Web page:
Conference: Language, Culture, and Reality: East and West

Friday, October 3, 2014 - 10:00am to Saturday, October 4, 2014 - 4:30pm

Carriage House, University of Pennsylvania, 3907 Spruce Street, 19104

International and Interdisciplinary Conference

Topic: Language, Culture and Reality: East and West

Venue: University of Pennsylvania—October 3-4, 2014

 

LGBT Center at the University of Pennsylvania
3907 Spruce St, Philadelphia, PA 19104

Friday October 3-4, 2014

 

 

Schedule for Friday, October 3rd:

 

10 AM: Informal gathering

 

10.15: Welcome by Daud Ali, Associate Professor of South Asia Studies and Chair of the South Asia Center

 

10.30: Welcome Address by Deven Patel, Associate Professor of South Asia Studies

 

10.50: Welcome Address by Dr. Chandana Chakrabarti, ICCSAE, USA

 

11am-Noon: Session 1

Chair:  Michael Berman, Brock  University, Canada

 

Keynote Address:

“Universals in Language and Reality”

Kisor Chakrabarti,ICCSAE, USA

 

12-1 PM: Break

 

1 PM-3 PM: Session 2

Chair: Charles B. Jones, The Catholic University of America, USA

 

1-1.30pm

“A Short Note on an Indirect Unity:Merleau-Ponty and Nāgārjuna on the Human and Non-human”

Michael Berman,Brock University, Canada

 

1.30pm-2pm

 

“Jaina Philosophy and the Enigma of Nonviolent  Communication”

 

Scott R. Stroud, University of Texas at Austin, USA

 

 

2-2.30pm

 

“Focusing the Village:  The Real India through the Eyes of Prafulla Mohanti and Satyajit Ray”

Geoffrey Kain, Embry- Riddle Aeronautical University, USA

 

2.30-3pm

 

“Political Ecology of Caste Identity and Relations: The Case of Savaras in Chintaguda

 

Lakshman Kalasapudi, University of Manitoba, Canada

 

3-3.30pm

 

Meet the Authors:

Kisor K. Chakrabarti,ICCSAE, USA

Deven Patel, University of Pennsylvania

 

3:30 PM-6 PM: Session 3

Chair:-Scott Stroud, University of Texas at Austin, USA

 

3.30-4pm

 

“The Mythology of Venus”

Helen Benigni, Davis and Elkins College,USA

 

4-4.30pm

 

“Jesuit-Chinese Interactions in the Late Ming Dynasty: Lost in Translation?”

Charles B. Jones, The Catholic University of America, USA

 

4.30-5pm

 

“Modern Confucianism and Culture Essentialism in Liang Shuming's Early Cultural Theory"

Jingjing Li, Mcgill University, Canada

 

 

5-5.30pm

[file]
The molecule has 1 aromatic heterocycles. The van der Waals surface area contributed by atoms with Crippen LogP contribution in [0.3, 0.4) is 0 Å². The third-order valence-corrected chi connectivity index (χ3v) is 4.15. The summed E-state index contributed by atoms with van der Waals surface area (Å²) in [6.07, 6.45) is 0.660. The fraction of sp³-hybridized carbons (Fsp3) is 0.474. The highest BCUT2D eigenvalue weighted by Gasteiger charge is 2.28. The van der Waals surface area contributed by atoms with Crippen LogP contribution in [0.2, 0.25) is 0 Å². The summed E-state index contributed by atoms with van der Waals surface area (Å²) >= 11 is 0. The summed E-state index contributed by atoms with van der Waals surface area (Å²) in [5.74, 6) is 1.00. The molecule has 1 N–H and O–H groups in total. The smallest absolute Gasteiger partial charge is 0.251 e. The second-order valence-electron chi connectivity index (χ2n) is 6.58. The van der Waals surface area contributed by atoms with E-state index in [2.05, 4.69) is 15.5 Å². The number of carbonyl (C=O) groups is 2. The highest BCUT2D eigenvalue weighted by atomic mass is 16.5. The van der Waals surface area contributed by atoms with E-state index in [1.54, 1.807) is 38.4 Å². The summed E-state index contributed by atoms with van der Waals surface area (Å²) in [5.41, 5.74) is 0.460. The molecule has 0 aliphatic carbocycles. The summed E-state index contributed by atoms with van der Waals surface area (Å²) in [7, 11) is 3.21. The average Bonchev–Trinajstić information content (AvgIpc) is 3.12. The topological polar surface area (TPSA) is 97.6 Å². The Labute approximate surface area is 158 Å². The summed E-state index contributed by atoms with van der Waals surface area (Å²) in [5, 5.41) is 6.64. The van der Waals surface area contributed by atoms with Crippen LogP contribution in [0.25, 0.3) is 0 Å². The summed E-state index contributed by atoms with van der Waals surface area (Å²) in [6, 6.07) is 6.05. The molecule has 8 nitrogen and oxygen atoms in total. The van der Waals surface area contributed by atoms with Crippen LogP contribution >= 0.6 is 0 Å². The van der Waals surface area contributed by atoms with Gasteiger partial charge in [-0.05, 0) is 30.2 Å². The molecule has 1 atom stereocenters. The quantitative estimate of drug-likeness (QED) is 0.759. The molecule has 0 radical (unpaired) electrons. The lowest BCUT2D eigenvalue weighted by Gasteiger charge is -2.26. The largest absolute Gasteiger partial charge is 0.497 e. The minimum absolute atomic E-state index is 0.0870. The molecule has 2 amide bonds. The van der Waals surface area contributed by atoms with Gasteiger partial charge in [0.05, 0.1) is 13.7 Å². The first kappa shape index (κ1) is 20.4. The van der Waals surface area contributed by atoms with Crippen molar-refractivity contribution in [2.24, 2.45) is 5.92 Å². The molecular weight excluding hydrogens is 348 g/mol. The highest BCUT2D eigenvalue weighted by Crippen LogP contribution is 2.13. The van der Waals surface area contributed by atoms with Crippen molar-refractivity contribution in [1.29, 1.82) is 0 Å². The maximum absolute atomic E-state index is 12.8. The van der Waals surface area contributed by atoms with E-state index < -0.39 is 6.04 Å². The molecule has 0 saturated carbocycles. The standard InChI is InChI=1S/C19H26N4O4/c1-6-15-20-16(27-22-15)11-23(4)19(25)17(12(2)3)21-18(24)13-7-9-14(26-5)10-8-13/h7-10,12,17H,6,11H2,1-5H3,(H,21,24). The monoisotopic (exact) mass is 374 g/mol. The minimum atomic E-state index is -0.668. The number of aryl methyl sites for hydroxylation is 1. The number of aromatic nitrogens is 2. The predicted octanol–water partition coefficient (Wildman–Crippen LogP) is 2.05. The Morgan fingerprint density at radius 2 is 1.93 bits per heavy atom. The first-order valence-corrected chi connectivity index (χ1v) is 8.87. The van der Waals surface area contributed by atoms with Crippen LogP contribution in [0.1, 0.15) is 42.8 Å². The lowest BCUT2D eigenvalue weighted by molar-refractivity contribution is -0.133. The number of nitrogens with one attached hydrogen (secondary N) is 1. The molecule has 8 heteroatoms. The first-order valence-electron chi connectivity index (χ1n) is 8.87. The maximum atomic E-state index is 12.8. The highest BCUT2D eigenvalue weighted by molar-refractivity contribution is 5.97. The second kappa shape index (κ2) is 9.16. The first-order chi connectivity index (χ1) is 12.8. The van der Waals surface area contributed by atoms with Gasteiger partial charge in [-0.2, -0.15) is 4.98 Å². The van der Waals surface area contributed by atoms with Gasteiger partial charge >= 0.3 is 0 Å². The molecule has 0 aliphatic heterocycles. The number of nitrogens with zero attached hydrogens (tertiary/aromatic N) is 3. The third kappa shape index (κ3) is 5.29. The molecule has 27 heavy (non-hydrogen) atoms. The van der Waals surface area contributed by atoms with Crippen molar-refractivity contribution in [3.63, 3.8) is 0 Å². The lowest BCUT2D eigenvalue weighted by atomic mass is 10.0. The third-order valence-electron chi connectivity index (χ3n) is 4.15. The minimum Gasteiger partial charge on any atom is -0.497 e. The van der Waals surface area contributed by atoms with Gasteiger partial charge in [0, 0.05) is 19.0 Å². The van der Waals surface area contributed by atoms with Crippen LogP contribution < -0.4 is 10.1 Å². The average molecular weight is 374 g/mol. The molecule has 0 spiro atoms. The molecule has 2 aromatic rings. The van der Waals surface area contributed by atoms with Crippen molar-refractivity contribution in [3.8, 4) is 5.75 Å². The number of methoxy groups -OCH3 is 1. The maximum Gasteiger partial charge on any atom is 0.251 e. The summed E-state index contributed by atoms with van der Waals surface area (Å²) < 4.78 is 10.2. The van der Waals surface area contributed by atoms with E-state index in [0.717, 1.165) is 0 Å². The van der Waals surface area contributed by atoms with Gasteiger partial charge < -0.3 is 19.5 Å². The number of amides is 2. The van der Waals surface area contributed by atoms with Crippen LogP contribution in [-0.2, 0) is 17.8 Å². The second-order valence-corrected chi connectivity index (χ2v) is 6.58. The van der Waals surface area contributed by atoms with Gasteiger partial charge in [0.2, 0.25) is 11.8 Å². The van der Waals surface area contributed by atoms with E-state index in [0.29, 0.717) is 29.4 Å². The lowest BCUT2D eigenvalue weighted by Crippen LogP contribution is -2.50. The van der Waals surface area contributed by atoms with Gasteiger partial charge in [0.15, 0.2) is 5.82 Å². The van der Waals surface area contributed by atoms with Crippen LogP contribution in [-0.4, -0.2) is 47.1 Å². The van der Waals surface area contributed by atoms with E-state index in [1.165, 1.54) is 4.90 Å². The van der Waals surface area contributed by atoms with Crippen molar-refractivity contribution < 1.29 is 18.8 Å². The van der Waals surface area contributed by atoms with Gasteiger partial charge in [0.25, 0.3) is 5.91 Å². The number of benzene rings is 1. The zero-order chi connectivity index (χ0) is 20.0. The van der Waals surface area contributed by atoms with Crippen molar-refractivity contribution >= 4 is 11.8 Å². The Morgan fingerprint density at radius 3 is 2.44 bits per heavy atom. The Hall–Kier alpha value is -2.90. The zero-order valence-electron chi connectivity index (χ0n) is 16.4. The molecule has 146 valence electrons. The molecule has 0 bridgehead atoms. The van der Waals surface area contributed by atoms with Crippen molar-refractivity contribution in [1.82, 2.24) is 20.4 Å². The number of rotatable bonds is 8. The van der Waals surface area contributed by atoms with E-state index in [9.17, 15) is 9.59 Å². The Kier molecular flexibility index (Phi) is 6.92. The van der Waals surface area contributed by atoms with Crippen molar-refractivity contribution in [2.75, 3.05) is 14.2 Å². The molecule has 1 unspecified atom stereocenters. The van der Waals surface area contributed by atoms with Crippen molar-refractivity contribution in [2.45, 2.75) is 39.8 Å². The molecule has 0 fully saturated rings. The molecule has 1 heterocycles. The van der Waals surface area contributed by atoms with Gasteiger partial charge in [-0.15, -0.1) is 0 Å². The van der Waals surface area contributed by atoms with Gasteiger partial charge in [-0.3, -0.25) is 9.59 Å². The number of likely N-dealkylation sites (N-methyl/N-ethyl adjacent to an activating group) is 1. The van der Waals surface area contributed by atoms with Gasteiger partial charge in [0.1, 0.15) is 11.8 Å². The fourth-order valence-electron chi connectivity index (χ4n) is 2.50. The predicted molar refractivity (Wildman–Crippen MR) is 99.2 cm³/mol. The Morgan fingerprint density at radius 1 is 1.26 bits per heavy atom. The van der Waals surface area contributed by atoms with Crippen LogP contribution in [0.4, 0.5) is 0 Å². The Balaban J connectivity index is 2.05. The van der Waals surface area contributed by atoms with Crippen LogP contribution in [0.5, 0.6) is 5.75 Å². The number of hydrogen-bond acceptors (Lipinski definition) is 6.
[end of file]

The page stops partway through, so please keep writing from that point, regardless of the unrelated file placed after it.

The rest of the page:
“Transcending Objectified Notions of the Absolute ”

Jason Kunen, Haverford College, USA

 

 

5.30-6pm

“Pedagogy of the Interdisciplinary and the Privilege of Crossing Borders”, William Westerman,New Jersey City College

 

 

 

 

 

 

 

Schedule for Saturday, October 4th:

 

9 AM-Noon: Session

 

Chair: ”, Geoffrey Kain, , Embry- Riddle Aeronautical University, USA

9-9.30

 

“A Characterlogical Evaluation of Sinchunji in the Conventional  NRM (New Religious Movements) Model”

Song-Chong Lee, The University of Findlay, USA

 

9.30-10am

 

“Populations of Worthlessness”

Lynette Parker, New York University, USA

 

10-10.30am

 

“Cultural Evolution of Shame”

Bongrae Seok, Alvernia University, USA

 

10.30-11am

 

“The Mathematical and Metaphysical One”

Ajaya Naik, India

 

11-11.30am

 

“On The Reconciliation of Positivism AND Theism in Realism”

David McGraw,Wayne County Community College

 

11.30-Noon

 

“On the Necessity of Reflective Reasoning & Critical Argumentation in India Today “

Lee A. McBride and R. N. Choudhury, College of Wooster, USA

 

12-1: Break

 

1 PM-4:30 PM: Session 2

Chair: Lynette Parker,   New York University, USA

1-1.30pm

 

“Yoga: What is Lost in Translation”

Delia Kain, Florida State University,USA

 

1.30-2-pm 

 

“Language and Culture acting as elements of discord, case study comparison between West and East”

 

Tanushree Das, Bijoy Krishna Girls’ College, India

 

2-2.30-pm

 

“Exploring Hinduism”

Pamela Delarosa, Georgia Southern University, USA

 

2:30-3-pm

 

“Weaving Kabir: the Fabrication of “Kabirness” in Early Texts”

 

Zhang Minyu, Peking University, China

 

3-3.30pm

 

“Area Studies and the Discourse of Knowledge:OnResituating an Academic Discipline”

 

Mao Chen, Skidmore College,USA

 

 

3.30-4pm

 

“East meets West: A Critical Appraisal of Advaitic Epistemology from a Rortyian Perspective”

 

Finney Premkumar, Azusa Pacific University, USA

 

4-4.30pm

 

“Nāgārjuna's So-called Absolutism”

David Simone, University of New Mexico, USA

 

4:30-5pm

 

“Cultural commensurability/incommensurability and translation”

 

Yuliya Fadeeva, Duisburg-Essen University, Germany

 

 

 

 

 

 

Meet the Authors